Among those 18 and older whose occupation is "Farmer" and class of worker is "Private" "Government" or "Self-employed incorporated", OCC will be made "Farm, ranch, and agricultural managers." If CLASSWKR is not reported or "Without pay family" CLASSWKR will be replaced with "Self-employed not incorporated"

Among those 18 and older whose occupation is "Supervisors, farming, fishing, and forestry workers" and industry is 0170 or 0180 (Census original codes - unclear what industries these are) and CLASSWKR is "Self-employed not incorporated," OCC will be replaced with "Farmers." If CLASSWKR is " Self-employed incorporated," OCC will be replaced with "Farm, ranch, and agricultural managers." If CLASSWKR is not reported or is "Without pay family," CLASSWKR will be replaced with "Private for profit."

Among those 18 and older whose occupation is "Farm workers" and CLASSWKR is "Self-employed not incorporated," OCC will be replaced with "Farmers." If CLASSWKR is " Self-employed incorporated," OCC will be replaced with "Farm, ranch, and agricultural managers." If CLASSWKR is not reported, it will be replaced with "Private for profit."

Education and Earnings to adjust OCC and IND

Education and earnings are also used to edit the occupation and industry. If a person with an education (EDUC) that is lower than required by a specific occupation (eg, someone with less than high school who reports being an "Accountant or auditor") and also reports low weekly earnings (INCWAGE, WKSWORK2), the occupation will be changed to a related field that is more consistent with the reported education (eg, "Bookkeepers, accounting, and auditing clerks"). There are many similar changes that are not reported here for brevity's sake.

Military adjustments

If a person who is 16 or older reports their industry as "Military" but their occupation is inconsistent with the Armed Forces, their occupation will be adjusted. For example, if a person in the military reports being a "Legislator," OCC will be replaced with a rotation of "General and operations managers" and "Mangers, all other." There are many similar changes that are not reported here for brevity's sake.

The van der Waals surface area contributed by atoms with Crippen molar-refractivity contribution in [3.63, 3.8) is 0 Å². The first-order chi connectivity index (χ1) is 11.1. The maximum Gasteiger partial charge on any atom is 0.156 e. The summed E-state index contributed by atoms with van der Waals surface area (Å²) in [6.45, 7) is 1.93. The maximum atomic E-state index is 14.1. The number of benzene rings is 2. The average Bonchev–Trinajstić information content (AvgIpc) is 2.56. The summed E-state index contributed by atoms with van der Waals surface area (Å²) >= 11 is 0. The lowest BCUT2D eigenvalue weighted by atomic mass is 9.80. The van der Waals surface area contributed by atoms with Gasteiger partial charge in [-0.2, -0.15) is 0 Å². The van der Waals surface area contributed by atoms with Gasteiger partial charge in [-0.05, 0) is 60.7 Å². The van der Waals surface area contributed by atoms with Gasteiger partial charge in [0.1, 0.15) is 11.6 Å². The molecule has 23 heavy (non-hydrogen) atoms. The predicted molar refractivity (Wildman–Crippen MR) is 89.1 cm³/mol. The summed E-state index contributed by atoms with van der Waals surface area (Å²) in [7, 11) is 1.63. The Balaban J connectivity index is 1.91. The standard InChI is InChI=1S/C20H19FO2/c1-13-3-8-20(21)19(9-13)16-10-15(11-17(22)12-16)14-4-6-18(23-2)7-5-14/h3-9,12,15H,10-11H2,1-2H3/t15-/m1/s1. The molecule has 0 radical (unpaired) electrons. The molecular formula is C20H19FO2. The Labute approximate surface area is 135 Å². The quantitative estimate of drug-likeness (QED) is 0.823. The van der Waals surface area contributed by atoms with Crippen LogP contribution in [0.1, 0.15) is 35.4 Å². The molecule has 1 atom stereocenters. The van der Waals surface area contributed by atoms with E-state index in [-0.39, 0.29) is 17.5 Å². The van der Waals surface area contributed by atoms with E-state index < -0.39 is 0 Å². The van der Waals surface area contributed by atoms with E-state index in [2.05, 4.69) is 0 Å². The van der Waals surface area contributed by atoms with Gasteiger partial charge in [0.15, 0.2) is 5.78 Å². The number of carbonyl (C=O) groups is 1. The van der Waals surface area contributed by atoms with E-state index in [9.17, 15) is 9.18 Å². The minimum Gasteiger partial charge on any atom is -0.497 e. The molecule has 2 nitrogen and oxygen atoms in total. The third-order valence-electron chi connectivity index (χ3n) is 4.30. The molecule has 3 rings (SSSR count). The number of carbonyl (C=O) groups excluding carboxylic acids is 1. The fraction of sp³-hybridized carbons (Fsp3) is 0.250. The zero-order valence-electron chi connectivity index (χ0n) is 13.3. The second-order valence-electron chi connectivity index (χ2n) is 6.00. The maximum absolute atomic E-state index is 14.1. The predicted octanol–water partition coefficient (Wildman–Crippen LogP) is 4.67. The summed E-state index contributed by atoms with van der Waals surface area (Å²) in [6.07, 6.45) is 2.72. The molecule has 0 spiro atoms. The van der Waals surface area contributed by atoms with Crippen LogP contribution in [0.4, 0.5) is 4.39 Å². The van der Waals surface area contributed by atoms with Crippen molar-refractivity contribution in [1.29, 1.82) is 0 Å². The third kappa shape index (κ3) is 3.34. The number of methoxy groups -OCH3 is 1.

If a person reports not being active duty military (VETSTAT), but reports their industry as "Active duty military," IND will be changed to "National security and international affairs." Their OCC value will also be adjusted to a similar non-military value if they report being a "Military officer" or "Other military." In 2007 and later, whose employment status (EMPSTAT) is "Civilian labor force" reports their industry as "Military," IND will be changed to "National security and international affairs." In 2007 and later, if a person under 17 reports their occupation (OCC) or industry (IND) as "Military," their OCC will be changed to "Miscellaneous office and administrative support workers, including desktop publishers" and IND to "National security and international affairs."

Adjusting earnings

If a person is 16 or older, reports working in the past 12 months, and is self-employed not incorporated (CLASSWKR), and has positive wages (INCWAGE) but no self-employment income (INCBUS00), their value for INCWAGE and INCBUS00 will be swapped.

If a person is 16 or older, reports working in the past 12 months, and is not self-employed not incorporated (CLASSWKR), and no positive wages (INCWAGE) but positive self-employment income (INCBUS00), their value for INCWAGE and INCBUS00 will be swapped.

If a person is 16 or older, reports working in the past 12 months, and is not self-employed not incorporated (CLASSWKR), and no positive wages (INCWAGE) and negative self-employment income (INCBUS00), CLASSWKR will be replaced with "Self-employed not incorporated."

Flags

The flag variables (QOCC, QIND, QCLASSWK) will indicate when the values of OCC, IND, and CLASSWKR are allocated.

Internal ACS variable : OCC IND COW